Demonstrate impact: Using data, metrics, and benchmarks, cyber leaders must showcase the impact of cybersecurity on business performance and objectives, illustrating how it can enable or hinder growth, innovation, and differentiation.

Align with the strategy: Cyber leaders should align the cybersecurity strategy with the business strategy, showing how it supports and facilitates business goals and initiatives, identifying key drivers and priorities to address cyber risks and opportunities.

Build trust and credibility: By being transparent, accountable, and collaborative, cyber leaders can establish and maintain trust and credibility with business leaders, providing regular updates and reports on cybersecurity status, progress, achievements, and challenges, and seeking feedback and input.

Partner with stakeholders: Cyber leaders need to collaborate with various stakeholders, such as finance, legal, human resources, and marketing, understanding their needs and involving them in cybersecurity planning and decision-making, leveraging their expertise and resources.

It is important to note that each organization may have unique cultures and dynamics, requiring a proactive, persuasive, and adaptable approach for success.

What kinds of non-technical training do security leaders need to be successful in leading global enterprises?

Security leaders must possess a balance of technical and non-technical skills to effectively lead global enterprises. Non-technical skills play a vital role in communicating, collaborating, and influencing various stakeholders, including senior management, customers, partners, regulators, and employees. To thrive in this role, security leaders should prioritize developing the following non-technical skills:

Leadership skills: Inspiring and motivating teams, setting clear goals, delegating effectively, providing feedback and recognition, and resolving conflicts.

Communication skills: Conveying complex concepts in simple terms, persuasively explaining security initiatives' value and impact, and adapting communication styles for diverse audiences.

Business skills: Understanding organizational objectives, aligning security strategy accordingly, demonstrating ROI for security projects, and managing budgets and resources.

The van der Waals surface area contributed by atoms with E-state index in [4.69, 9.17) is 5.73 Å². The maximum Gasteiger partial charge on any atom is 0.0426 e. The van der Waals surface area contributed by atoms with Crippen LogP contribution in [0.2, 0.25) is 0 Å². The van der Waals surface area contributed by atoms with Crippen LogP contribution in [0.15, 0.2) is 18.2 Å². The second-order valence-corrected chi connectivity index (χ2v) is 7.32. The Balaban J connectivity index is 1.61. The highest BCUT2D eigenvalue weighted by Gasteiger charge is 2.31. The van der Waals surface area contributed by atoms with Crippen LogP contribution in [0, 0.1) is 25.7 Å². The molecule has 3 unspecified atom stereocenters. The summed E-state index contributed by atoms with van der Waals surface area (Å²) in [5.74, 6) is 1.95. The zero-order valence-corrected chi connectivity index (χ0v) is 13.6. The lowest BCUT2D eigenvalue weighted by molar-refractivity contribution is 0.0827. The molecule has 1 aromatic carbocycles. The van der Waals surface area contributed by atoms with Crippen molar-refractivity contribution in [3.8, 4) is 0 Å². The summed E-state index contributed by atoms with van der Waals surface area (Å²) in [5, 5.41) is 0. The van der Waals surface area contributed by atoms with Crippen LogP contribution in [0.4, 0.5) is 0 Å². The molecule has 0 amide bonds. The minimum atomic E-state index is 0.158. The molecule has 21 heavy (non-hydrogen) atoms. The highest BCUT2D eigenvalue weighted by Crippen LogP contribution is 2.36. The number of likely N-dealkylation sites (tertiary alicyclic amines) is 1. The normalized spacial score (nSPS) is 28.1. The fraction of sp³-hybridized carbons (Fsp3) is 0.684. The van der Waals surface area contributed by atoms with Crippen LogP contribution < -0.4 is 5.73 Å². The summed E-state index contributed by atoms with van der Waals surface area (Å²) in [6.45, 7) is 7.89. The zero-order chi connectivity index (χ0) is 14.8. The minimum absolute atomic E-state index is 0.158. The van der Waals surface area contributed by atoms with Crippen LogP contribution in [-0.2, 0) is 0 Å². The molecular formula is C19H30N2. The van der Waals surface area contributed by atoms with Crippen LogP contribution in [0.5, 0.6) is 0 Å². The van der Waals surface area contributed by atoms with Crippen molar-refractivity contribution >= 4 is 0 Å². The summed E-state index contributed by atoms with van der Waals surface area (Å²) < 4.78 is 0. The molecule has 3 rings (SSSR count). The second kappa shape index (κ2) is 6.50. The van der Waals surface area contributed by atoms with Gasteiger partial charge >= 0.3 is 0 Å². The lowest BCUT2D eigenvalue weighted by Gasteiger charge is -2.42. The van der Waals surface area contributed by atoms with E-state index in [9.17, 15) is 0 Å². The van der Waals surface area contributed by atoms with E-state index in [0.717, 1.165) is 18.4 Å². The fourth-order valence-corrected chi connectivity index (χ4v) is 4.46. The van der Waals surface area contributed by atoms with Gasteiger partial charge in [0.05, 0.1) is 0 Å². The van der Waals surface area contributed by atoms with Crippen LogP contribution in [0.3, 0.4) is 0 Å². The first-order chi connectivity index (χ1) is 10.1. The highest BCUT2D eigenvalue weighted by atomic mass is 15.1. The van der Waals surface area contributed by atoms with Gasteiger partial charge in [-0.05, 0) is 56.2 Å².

Strategic skills: Thinking creatively to address current and future security challenges, anticipating and mitigating risks, and leveraging trends and technologies.

Interpersonal skills: Building positive relationships, collaborating, negotiating, empathizing, and adapting to various cultures and contexts.

This is by no means an exhaustive list, but these non-technical skills are critical for security leaders' success. Being self-aware, seeking feedback and learning opportunities, and striving for continuous improvement are essential in this ever-evolving field.

Why did you join the Cybersecurity Collaborative?

Upon reflection, I realize that my answers align perfectly with the Cybersecurity Collaborative's mission. This profession demands a "whole of community" approach, and the Collaborative delivers the vital peer-to-peer collaboration, education, and guidance essential for staying at the forefront of this field. With the Collaborative's support, I am equipped to be the point at the tip of the spear in this dynamic cybersecurity profession.

What has been valuable to you with your membership in the Cybersecurity Collaborative?

The Collaborative offers a trusted community that embodies the “whole of community” approach I just mentioned. It provides peer-to-peer collaboration, knowledge sharing, and support. In addition to the online interaction, the Collaborative presents a fantastic opportunity for in-person networking with peers and thought leaders that extends beyond the confines of our workplaces, which deepens our connection with each other.